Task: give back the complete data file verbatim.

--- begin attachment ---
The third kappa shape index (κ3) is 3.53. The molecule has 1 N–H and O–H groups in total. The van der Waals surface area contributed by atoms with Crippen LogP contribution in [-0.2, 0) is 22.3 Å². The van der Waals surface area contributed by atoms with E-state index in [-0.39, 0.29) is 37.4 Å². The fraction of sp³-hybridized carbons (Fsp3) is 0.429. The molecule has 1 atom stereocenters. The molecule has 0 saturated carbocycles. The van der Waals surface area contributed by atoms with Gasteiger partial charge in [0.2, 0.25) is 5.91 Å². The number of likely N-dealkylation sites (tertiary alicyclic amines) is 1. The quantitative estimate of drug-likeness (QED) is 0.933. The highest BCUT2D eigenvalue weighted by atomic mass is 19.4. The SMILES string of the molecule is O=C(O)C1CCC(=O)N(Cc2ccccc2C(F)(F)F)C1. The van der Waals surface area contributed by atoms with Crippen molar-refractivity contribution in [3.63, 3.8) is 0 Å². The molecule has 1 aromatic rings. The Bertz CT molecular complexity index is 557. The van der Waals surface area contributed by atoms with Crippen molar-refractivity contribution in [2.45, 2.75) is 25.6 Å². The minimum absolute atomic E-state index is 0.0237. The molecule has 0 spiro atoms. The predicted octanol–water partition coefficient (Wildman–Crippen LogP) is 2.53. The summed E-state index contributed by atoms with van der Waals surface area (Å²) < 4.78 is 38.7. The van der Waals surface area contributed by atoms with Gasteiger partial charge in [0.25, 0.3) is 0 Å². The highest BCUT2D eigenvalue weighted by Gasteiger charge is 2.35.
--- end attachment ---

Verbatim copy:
The third kappa shape index (κ3) is 3.53. The molecule has 1 N–H and O–H groups in total. The van der Waals surface area contributed by atoms with Crippen LogP contribution in [-0.2, 0) is 22.3 Å². The van der Waals surface area contributed by atoms with E-state index in [-0.39, 0.29) is 37.4 Å². The fraction of sp³-hybridized carbons (Fsp3) is 0.429. The molecule has 1 atom stereocenters. The molecule has 0 saturated carbocycles. The van der Waals surface area contributed by atoms with Gasteiger partial charge in [0.2, 0.25) is 5.91 Å². The number of likely N-dealkylation sites (tertiary alicyclic amines) is 1. The quantitative estimate of drug-likeness (QED) is 0.933. The highest BCUT2D eigenvalue weighted by atomic mass is 19.4. The SMILES string of the molecule is O=C(O)C1CCC(=O)N(Cc2ccccc2C(F)(F)F)C1. The van der Waals surface area contributed by atoms with Crippen molar-refractivity contribution in [3.63, 3.8) is 0 Å². The molecule has 1 aromatic rings. The Bertz CT molecular complexity index is 557. The van der Waals surface area contributed by atoms with Crippen molar-refractivity contribution in [2.45, 2.75) is 25.6 Å². The minimum absolute atomic E-state index is 0.0237. The molecule has 0 spiro atoms. The predicted octanol–water partition coefficient (Wildman–Crippen LogP) is 2.53. The summed E-state index contributed by atoms with van der Waals surface area (Å²) < 4.78 is 38.7. The van der Waals surface area contributed by atoms with Gasteiger partial charge in [0.25, 0.3) is 0 Å². The highest BCUT2D eigenvalue weighted by Gasteiger charge is 2.35.